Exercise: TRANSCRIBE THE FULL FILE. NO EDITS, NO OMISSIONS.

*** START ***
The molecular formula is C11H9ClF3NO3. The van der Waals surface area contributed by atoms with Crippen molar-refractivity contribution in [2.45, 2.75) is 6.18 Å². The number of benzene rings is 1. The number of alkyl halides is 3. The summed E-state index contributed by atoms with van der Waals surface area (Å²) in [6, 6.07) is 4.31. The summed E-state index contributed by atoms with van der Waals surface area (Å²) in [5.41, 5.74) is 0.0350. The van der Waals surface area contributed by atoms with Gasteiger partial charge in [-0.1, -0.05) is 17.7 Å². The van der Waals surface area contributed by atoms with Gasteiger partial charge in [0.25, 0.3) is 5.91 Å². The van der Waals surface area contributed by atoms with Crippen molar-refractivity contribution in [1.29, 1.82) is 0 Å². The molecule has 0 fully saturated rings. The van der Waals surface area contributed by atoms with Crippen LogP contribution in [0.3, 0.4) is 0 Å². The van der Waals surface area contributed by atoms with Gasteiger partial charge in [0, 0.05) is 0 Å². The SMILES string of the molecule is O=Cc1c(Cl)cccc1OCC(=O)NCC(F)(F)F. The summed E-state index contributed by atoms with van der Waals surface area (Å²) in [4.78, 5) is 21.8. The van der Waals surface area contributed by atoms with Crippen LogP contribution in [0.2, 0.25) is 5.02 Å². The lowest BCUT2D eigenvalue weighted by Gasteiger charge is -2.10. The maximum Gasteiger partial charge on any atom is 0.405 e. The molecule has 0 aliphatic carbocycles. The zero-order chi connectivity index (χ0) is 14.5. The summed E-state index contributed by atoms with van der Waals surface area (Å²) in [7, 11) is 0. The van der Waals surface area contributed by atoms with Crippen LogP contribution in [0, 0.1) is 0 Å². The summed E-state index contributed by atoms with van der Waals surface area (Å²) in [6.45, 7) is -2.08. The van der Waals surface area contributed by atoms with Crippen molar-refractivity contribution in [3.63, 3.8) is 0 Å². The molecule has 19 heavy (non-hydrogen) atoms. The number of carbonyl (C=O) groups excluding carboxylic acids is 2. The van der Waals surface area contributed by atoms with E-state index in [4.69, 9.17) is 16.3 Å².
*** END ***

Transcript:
The molecular formula is C11H9ClF3NO3. The van der Waals surface area contributed by atoms with Crippen molar-refractivity contribution in [2.45, 2.75) is 6.18 Å². The number of benzene rings is 1. The number of alkyl halides is 3. The summed E-state index contributed by atoms with van der Waals surface area (Å²) in [6, 6.07) is 4.31. The summed E-state index contributed by atoms with van der Waals surface area (Å²) in [5.41, 5.74) is 0.0350. The van der Waals surface area contributed by atoms with Gasteiger partial charge in [-0.1, -0.05) is 17.7 Å². The van der Waals surface area contributed by atoms with Gasteiger partial charge in [0.25, 0.3) is 5.91 Å². The van der Waals surface area contributed by atoms with Crippen molar-refractivity contribution in [1.29, 1.82) is 0 Å². The molecule has 0 fully saturated rings. The van der Waals surface area contributed by atoms with Crippen LogP contribution in [0.3, 0.4) is 0 Å². The van der Waals surface area contributed by atoms with Gasteiger partial charge in [0, 0.05) is 0 Å². The SMILES string of the molecule is O=Cc1c(Cl)cccc1OCC(=O)NCC(F)(F)F. The summed E-state index contributed by atoms with van der Waals surface area (Å²) in [4.78, 5) is 21.8. The van der Waals surface area contributed by atoms with Crippen LogP contribution in [0.2, 0.25) is 5.02 Å². The lowest BCUT2D eigenvalue weighted by Gasteiger charge is -2.10. The maximum Gasteiger partial charge on any atom is 0.405 e. The molecule has 0 aliphatic carbocycles. The zero-order chi connectivity index (χ0) is 14.5. The summed E-state index contributed by atoms with van der Waals surface area (Å²) in [7, 11) is 0. The van der Waals surface area contributed by atoms with Crippen LogP contribution in [0, 0.1) is 0 Å². The summed E-state index contributed by atoms with van der Waals surface area (Å²) in [6.45, 7) is -2.08. The van der Waals surface area contributed by atoms with Crippen molar-refractivity contribution in [3.63, 3.8) is 0 Å². The molecule has 19 heavy (non-hydrogen) atoms. The number of carbonyl (C=O) groups excluding carboxylic acids is 2. The van der Waals surface area contributed by atoms with E-state index in [4.69, 9.17) is 16.3 Å².